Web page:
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Week 6 | All The Young Dudes (1972)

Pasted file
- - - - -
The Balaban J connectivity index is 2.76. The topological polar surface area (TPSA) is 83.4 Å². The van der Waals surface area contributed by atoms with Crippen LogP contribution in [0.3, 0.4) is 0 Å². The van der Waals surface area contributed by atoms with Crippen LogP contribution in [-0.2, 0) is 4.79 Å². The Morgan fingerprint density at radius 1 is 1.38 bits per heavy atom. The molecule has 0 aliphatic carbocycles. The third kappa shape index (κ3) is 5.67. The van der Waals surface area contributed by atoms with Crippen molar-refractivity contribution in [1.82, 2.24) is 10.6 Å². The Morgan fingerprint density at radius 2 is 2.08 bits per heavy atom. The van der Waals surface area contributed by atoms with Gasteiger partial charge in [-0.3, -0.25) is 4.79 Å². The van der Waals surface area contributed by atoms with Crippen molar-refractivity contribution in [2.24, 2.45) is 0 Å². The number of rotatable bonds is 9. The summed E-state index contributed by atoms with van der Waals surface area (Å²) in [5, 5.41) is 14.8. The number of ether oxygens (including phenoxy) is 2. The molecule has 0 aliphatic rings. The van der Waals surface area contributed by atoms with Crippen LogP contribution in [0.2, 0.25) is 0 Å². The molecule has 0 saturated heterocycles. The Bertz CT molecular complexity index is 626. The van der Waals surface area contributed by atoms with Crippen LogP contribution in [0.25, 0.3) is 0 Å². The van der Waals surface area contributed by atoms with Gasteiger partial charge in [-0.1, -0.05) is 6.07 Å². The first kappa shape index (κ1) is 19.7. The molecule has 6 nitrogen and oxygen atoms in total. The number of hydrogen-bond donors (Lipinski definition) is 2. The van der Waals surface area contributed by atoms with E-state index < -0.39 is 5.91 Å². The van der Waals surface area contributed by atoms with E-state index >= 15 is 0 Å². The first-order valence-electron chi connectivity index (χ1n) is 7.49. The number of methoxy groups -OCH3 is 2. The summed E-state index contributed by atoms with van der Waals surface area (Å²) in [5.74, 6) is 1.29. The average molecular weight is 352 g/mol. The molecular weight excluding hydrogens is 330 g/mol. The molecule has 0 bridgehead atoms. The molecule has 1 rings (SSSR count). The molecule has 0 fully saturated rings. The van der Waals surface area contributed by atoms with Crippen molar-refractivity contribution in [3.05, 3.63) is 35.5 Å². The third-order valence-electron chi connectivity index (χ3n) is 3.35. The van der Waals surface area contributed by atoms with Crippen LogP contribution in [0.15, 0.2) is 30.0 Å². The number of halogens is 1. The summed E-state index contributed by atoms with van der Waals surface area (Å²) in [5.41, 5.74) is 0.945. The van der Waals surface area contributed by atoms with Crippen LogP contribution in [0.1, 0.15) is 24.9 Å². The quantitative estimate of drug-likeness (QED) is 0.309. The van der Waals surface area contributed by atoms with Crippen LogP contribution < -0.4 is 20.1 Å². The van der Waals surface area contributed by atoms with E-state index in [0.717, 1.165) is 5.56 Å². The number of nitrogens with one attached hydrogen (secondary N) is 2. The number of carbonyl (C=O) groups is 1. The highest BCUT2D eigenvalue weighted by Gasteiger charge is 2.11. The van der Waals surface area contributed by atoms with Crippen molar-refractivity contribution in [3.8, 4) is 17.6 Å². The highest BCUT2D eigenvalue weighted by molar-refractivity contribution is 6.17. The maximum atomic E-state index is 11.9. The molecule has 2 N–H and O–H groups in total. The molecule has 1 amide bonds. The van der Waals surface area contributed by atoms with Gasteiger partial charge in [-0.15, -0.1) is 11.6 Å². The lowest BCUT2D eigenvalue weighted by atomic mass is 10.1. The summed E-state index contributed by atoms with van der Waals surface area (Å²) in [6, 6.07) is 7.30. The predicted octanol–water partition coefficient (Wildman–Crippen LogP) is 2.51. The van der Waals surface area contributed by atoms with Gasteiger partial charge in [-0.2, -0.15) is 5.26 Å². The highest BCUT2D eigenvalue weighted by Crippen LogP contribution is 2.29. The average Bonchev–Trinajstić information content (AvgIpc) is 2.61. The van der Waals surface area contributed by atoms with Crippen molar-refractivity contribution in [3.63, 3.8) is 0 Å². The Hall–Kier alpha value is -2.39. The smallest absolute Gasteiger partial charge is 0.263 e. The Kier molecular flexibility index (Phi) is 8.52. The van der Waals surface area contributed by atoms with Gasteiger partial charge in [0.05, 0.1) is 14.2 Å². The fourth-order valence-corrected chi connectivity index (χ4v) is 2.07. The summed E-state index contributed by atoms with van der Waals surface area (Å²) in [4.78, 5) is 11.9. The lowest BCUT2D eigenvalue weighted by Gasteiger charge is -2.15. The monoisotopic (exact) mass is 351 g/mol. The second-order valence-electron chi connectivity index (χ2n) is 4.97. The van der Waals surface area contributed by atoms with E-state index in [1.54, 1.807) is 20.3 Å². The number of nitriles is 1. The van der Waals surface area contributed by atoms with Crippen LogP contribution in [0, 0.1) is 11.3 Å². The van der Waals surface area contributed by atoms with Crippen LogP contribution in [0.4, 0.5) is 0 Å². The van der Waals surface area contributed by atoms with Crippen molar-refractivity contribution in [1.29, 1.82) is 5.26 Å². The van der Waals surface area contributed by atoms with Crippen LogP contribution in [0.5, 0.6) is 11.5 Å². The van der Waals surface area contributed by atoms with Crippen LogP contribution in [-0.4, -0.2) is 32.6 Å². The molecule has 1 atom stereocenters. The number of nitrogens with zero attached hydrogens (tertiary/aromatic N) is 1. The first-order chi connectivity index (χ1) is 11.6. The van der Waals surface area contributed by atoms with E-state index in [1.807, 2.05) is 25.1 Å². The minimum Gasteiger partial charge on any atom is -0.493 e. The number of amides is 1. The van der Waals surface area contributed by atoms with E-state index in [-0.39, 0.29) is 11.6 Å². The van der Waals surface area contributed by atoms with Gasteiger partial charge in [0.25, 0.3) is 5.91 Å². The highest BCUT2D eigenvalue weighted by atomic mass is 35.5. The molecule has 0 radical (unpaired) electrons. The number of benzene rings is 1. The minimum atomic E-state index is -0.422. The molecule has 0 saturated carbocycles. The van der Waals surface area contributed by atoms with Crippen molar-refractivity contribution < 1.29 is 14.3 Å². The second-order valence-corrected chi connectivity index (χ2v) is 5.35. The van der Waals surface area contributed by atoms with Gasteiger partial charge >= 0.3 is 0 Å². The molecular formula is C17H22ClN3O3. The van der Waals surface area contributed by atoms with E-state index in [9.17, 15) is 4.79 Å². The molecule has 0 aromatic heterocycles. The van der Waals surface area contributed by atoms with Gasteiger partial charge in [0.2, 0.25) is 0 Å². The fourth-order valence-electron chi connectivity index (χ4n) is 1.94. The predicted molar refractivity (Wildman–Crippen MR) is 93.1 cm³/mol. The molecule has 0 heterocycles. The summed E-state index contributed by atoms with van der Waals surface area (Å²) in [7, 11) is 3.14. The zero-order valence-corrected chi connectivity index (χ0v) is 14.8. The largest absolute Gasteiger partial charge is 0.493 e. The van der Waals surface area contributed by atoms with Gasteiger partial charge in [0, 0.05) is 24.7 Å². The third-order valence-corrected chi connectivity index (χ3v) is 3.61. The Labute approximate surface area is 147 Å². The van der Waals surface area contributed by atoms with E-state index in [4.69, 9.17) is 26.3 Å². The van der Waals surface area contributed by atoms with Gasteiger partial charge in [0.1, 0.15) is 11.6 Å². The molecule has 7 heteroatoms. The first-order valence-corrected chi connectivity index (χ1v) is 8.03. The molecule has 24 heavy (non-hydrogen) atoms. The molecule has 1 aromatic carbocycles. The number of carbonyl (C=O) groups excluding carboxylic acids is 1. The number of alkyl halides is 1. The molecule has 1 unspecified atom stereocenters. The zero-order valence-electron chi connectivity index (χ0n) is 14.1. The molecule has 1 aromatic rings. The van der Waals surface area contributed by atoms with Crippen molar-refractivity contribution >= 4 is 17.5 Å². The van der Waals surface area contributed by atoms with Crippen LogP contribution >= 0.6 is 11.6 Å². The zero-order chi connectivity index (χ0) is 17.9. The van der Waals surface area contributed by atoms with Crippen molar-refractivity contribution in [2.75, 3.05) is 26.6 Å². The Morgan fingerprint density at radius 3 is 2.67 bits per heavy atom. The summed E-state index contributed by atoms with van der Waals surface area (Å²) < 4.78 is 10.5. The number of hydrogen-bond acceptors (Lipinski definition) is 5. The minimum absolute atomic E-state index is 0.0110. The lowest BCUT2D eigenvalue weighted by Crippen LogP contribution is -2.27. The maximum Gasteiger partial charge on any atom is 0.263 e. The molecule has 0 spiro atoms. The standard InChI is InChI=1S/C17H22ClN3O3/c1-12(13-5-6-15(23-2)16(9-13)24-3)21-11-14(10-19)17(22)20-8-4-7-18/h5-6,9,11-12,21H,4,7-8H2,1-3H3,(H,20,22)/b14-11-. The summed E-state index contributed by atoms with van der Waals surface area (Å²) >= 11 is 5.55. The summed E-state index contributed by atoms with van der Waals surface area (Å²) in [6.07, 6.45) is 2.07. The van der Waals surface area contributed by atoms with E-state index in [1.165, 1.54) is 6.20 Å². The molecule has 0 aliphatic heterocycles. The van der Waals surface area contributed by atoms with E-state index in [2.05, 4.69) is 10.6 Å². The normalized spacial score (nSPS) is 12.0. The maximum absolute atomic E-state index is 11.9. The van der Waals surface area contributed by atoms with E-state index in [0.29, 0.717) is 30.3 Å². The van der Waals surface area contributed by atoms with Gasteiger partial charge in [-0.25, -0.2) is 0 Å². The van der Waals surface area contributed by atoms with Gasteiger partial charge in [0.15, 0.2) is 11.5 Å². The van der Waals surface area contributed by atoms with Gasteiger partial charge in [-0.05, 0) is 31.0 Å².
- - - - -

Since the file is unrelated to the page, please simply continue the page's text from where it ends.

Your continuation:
I only recently purchased this album by the band, Mott the Hoople, which Bowie produced. Although the title track is the best-known Bowie song performed by someone other than Bowie, I had never before heard the whole album through. I like it. Though, aside from that one song, which Bowie wrote, the rest of the album doesn’t obviously carry Bowie’s imprint. Never having worked on an album myself, I remain a little unclear on what an album producer actually does. That said, Bowie-produced albums like Lou Reed’s “Transformer” and Iggy Pop’s “Lust for Life” seem heavily influenced by Bowie (who in addition to producing, sang backup on some of the songs on those albums). “All the Young Dudes” (the album, not the song) seems like an almost stereotypical early 70’s classic rock album, complete with cowbells. The sound is not especially “glam.” Nonetheless, there’s not a bad song among the original tracks. My one complaint is not the lack of Bowie, but the presence (on the version I purchased) of seven bonus tracks— almost as many songs as were on the original album. I am not generally a fan of bonus tracks, especially on Bowie-related albums. Bowie usually ordered his songs in a particular way, especially in the age before “shuffle.” Even good songs that pop up after songs that were clearly meant to end an album seem out of place. I get these sense there was intentionality in the order of songs on this album, too. In this case, almost all the bonus tracks are alternate versions of songs that already appeared on the album. In total, the album contains three versions of “One of the Boys.” I hadn’t recalled hearing the song before and I instantly liked it, but I don’t like it so much that I want to hear three slightly different versions in one sitting. One of the bonus tracks is a version of the song, “All the Young Dudes,” on which Bowie joins Ian Hunter as a lead singer. I have heard versions of the song performed by Bowie, but never this version. It is good, it is interesting, but even this seems out of place coming just a few minutes after the more familiar version earlier in the album. So my verdict is that the original work is terrific. I will probably upload it onto my iPod and add it to my rotation, but as with the case of so many other re-issues encumbered by extras, less would have been more.

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